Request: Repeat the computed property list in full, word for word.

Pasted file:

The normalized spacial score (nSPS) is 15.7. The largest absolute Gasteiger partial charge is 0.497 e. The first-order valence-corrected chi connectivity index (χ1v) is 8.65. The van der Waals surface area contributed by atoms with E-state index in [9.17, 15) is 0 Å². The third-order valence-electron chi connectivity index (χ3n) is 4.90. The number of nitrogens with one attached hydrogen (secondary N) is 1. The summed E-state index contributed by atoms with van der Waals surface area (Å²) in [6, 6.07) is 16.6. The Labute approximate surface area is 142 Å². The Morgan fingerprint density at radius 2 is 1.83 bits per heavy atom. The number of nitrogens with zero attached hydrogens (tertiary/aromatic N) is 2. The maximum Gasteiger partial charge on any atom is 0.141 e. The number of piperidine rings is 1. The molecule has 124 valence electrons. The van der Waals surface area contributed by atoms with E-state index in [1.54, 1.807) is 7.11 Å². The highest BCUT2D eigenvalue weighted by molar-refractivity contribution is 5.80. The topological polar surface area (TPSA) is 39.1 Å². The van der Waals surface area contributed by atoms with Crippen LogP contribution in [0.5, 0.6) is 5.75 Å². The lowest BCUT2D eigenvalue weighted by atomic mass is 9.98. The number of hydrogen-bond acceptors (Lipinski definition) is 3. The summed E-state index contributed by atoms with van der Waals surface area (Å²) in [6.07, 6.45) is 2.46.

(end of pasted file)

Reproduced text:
The normalized spacial score (nSPS) is 15.7. The largest absolute Gasteiger partial charge is 0.497 e. The first-order valence-corrected chi connectivity index (χ1v) is 8.65. The van der Waals surface area contributed by atoms with E-state index in [9.17, 15) is 0 Å². The third-order valence-electron chi connectivity index (χ3n) is 4.90. The number of nitrogens with one attached hydrogen (secondary N) is 1. The summed E-state index contributed by atoms with van der Waals surface area (Å²) in [6, 6.07) is 16.6. The Labute approximate surface area is 142 Å². The Morgan fingerprint density at radius 2 is 1.83 bits per heavy atom. The number of nitrogens with zero attached hydrogens (tertiary/aromatic N) is 2. The maximum Gasteiger partial charge on any atom is 0.141 e. The number of piperidine rings is 1. The molecule has 124 valence electrons. The van der Waals surface area contributed by atoms with E-state index in [1.54, 1.807) is 7.11 Å². The highest BCUT2D eigenvalue weighted by molar-refractivity contribution is 5.80. The topological polar surface area (TPSA) is 39.1 Å². The van der Waals surface area contributed by atoms with Crippen LogP contribution in [0.5, 0.6) is 5.75 Å². The lowest BCUT2D eigenvalue weighted by atomic mass is 9.98. The number of hydrogen-bond acceptors (Lipinski definition) is 3. The summed E-state index contributed by atoms with van der Waals surface area (Å²) in [6.07, 6.45) is 2.46.